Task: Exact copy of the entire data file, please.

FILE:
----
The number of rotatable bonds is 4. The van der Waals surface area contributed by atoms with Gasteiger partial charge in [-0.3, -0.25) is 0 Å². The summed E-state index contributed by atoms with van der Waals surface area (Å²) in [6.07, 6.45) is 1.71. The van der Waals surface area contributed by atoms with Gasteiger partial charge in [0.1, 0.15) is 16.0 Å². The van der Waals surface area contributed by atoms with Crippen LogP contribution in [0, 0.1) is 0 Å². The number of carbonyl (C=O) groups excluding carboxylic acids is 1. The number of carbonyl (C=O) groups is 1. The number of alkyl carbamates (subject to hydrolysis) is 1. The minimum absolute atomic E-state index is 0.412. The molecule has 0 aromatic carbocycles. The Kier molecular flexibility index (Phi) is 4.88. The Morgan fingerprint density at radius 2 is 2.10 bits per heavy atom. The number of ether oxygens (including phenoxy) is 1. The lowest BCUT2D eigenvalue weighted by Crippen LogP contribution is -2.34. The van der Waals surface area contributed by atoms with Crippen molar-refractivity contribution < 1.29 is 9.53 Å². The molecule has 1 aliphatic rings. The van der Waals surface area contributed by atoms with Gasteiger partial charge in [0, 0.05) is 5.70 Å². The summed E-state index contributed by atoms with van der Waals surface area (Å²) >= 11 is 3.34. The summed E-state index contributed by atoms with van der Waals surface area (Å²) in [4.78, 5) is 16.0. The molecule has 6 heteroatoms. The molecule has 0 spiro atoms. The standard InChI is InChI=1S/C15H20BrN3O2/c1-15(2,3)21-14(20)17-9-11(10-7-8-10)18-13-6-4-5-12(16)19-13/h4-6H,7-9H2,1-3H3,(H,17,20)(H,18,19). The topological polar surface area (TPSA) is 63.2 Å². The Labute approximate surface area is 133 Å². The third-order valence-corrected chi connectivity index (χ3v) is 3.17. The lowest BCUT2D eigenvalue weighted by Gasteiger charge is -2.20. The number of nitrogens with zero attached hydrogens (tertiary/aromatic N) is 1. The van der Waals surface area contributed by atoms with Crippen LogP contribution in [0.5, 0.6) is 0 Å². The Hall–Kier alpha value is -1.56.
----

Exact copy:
The number of rotatable bonds is 4. The van der Waals surface area contributed by atoms with Gasteiger partial charge in [-0.3, -0.25) is 0 Å². The summed E-state index contributed by atoms with van der Waals surface area (Å²) in [6.07, 6.45) is 1.71. The van der Waals surface area contributed by atoms with Gasteiger partial charge in [0.1, 0.15) is 16.0 Å². The van der Waals surface area contributed by atoms with Crippen LogP contribution in [0, 0.1) is 0 Å². The number of carbonyl (C=O) groups excluding carboxylic acids is 1. The number of carbonyl (C=O) groups is 1. The number of alkyl carbamates (subject to hydrolysis) is 1. The minimum absolute atomic E-state index is 0.412. The molecule has 0 aromatic carbocycles. The Kier molecular flexibility index (Phi) is 4.88. The Morgan fingerprint density at radius 2 is 2.10 bits per heavy atom. The number of ether oxygens (including phenoxy) is 1. The lowest BCUT2D eigenvalue weighted by Crippen LogP contribution is -2.34. The van der Waals surface area contributed by atoms with Crippen molar-refractivity contribution < 1.29 is 9.53 Å². The molecule has 1 aliphatic rings. The van der Waals surface area contributed by atoms with Gasteiger partial charge in [0, 0.05) is 5.70 Å². The summed E-state index contributed by atoms with van der Waals surface area (Å²) >= 11 is 3.34. The summed E-state index contributed by atoms with van der Waals surface area (Å²) in [4.78, 5) is 16.0. The molecule has 6 heteroatoms. The molecule has 0 spiro atoms. The standard InChI is InChI=1S/C15H20BrN3O2/c1-15(2,3)21-14(20)17-9-11(10-7-8-10)18-13-6-4-5-12(16)19-13/h4-6H,7-9H2,1-3H3,(H,17,20)(H,18,19). The topological polar surface area (TPSA) is 63.2 Å². The Labute approximate surface area is 133 Å². The third-order valence-corrected chi connectivity index (χ3v) is 3.17. The lowest BCUT2D eigenvalue weighted by Gasteiger charge is -2.20. The number of nitrogens with zero attached hydrogens (tertiary/aromatic N) is 1. The van der Waals surface area contributed by atoms with Crippen LogP contribution in [0.5, 0.6) is 0 Å². The Hall–Kier alpha value is -1.56.